There weren’t any scoreboards so I got to the 90th and the hole was front left. My dad wanted me to play right but I hit a 6-iron in to about six feet and, as I walked around, somebody yelled that I needed a par to get my tour card. So I lagged it up there.
On your first year on tour, you said you were a ‘wreck’ and that you struggled to be comfortable playing in front of so many people?
When you first get out here there is a huge spotlight on you and you are playing against the best players in the world like Nick Price and Greg Norman. But you soon realise that these guys also hit bad shots so you begin to not worry about what people will say if you hit it in the crowd.
It took me a little while to learn that some of the best hit some of the worst shots and, at the end of the day, you are doing your best.
I have topped one from the middle of the fairway with Phil Mickelson and you wonder how these things happen, but they do.
You have said that you were often playing for your mum who died in 2010. How impressed were you by what Justin Rose did at the US Open?
I think a lot of Justin, I played a little bit with him last year at Kiawah and he really impressed me. I played with him in Dubai in 1999 when he was in the middle of his missed cuts and I can’t believe the amount of pressure he was going through then.
Your parents are the ones who probably got you started in the game. When my father was flying (he worked for FedEx) my mum would take me to tournaments so I have all these memories of getting lost in places like Texas.
You are never completely over it but it’s nice to know that there is someone you can play for in the back of your mind.
How is your game now?
I have played seven tournaments this year. I have played six Web.com events and I haven’t been to Europe, which I’d like to do in August.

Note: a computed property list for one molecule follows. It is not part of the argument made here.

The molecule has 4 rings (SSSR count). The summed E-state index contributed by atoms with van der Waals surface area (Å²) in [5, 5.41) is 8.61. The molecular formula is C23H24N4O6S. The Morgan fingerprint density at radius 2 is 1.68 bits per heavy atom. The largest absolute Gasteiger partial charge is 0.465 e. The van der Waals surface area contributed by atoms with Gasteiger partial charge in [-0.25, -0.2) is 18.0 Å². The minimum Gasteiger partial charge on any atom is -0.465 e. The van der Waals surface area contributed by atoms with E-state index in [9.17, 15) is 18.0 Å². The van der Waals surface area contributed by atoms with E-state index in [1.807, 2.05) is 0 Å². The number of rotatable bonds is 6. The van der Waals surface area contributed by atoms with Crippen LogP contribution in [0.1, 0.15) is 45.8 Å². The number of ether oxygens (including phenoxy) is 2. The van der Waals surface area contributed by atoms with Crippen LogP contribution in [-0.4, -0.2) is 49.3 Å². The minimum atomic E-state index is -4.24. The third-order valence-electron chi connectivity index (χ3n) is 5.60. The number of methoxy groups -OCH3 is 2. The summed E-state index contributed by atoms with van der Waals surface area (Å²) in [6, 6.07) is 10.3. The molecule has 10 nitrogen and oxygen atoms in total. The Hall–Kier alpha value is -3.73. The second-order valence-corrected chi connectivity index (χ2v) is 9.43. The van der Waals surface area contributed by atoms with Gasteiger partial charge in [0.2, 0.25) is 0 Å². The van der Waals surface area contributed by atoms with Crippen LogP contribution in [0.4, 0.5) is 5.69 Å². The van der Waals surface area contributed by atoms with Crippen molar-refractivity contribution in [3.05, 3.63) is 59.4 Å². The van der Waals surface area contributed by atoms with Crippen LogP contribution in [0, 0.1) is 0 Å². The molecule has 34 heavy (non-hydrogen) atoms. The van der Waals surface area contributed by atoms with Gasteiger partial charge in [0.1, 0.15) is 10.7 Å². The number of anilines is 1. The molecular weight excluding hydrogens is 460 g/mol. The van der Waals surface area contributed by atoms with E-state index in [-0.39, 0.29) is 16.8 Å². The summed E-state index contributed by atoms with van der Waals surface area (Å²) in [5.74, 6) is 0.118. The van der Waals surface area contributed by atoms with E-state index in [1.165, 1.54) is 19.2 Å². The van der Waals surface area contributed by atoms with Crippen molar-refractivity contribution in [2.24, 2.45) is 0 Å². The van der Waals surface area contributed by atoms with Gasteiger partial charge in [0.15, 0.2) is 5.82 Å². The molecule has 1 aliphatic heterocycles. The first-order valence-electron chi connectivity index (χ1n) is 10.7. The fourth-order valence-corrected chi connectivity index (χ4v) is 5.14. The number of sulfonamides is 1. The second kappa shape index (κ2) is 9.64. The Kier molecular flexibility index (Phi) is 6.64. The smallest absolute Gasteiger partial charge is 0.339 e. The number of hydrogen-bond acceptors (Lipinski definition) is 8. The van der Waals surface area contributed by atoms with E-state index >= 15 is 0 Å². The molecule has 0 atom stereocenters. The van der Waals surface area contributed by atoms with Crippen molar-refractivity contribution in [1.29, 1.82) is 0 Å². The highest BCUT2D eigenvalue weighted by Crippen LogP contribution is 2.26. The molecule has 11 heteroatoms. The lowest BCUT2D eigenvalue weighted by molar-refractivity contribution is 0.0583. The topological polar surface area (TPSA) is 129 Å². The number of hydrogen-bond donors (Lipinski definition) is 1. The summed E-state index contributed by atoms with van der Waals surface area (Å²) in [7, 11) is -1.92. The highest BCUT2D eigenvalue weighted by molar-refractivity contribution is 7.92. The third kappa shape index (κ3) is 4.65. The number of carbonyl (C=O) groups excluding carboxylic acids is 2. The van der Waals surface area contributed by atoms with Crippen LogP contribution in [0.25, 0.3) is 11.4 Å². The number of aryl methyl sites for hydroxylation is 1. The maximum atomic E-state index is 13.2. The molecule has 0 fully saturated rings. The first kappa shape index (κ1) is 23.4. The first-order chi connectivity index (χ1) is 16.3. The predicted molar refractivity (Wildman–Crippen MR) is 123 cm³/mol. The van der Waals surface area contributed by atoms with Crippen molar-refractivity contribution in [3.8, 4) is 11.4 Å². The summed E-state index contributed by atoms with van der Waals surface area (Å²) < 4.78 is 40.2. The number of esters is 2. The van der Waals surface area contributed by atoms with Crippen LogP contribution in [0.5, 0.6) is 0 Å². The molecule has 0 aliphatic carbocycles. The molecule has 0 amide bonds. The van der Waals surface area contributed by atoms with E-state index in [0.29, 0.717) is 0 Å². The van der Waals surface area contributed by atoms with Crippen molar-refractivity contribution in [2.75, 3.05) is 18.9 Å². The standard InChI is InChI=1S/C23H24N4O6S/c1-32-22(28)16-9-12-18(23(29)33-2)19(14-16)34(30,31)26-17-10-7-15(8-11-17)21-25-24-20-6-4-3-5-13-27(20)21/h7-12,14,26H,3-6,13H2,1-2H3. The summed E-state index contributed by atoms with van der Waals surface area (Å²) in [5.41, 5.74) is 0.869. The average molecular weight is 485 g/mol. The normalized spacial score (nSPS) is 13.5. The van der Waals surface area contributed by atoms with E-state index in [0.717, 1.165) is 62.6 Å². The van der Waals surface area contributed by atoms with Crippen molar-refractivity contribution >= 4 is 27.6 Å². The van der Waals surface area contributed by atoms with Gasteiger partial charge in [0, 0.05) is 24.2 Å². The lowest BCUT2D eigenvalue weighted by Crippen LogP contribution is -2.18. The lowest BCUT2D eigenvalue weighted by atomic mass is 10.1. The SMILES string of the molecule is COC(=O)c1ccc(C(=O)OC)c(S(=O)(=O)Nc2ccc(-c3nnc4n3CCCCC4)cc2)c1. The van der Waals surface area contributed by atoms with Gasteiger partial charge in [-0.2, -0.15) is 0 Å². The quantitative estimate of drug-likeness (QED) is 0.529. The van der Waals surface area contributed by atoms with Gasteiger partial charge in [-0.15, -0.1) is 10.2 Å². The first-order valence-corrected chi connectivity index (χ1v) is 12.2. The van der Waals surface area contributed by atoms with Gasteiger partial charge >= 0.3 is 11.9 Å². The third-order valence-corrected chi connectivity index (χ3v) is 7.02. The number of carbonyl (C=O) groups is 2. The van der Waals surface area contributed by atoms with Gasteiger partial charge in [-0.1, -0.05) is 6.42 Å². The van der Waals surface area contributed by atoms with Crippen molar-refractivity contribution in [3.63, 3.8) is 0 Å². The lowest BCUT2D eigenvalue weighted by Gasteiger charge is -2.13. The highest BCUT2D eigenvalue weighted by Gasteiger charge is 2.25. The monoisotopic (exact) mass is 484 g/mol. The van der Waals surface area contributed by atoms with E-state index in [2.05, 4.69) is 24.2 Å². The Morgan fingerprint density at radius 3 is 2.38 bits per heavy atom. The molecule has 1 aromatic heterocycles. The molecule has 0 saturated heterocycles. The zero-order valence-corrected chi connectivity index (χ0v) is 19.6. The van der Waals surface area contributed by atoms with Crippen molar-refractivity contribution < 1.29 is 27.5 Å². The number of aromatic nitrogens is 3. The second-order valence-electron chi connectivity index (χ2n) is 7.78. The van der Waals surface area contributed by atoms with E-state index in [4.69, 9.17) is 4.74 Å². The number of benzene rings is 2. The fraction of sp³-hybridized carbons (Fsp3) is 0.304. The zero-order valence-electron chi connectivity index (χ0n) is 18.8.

I think I’m going to have to resign my membership of the Web.com. There are certain things that I need to do to keep my membership active and I’m struggling to do that.
I’m working hard on it but there is no replacement for competition.
I’m not saying that the Web.com tournament directors don’t want to give me an invite, players like Rich Beem are also on the same list, but it is extremely political. Some people don’t even write back to you and the lack of professionalism is overwhelming. The tour needs to look into who is running these events and sit them down in the classroom to give them a lesson in respect.
I don’t want to play the Web.com Tour, I’m so jaded by some of the things that have happened this year. But this isn’t some sort of ‘woe is me’ outburst, all of these things can be rectified by some good play.
I have enjoyed being home, it’s the longest I’ve been home since high school and I have enjoyed going to the swim meets and soccer games. My son is nine and all he wants to do is move to Spain and play for Real Madrid.
As much as I hate not being on tour, I love seeing some of these things. My wife maybe thinks it’s time to get back out there.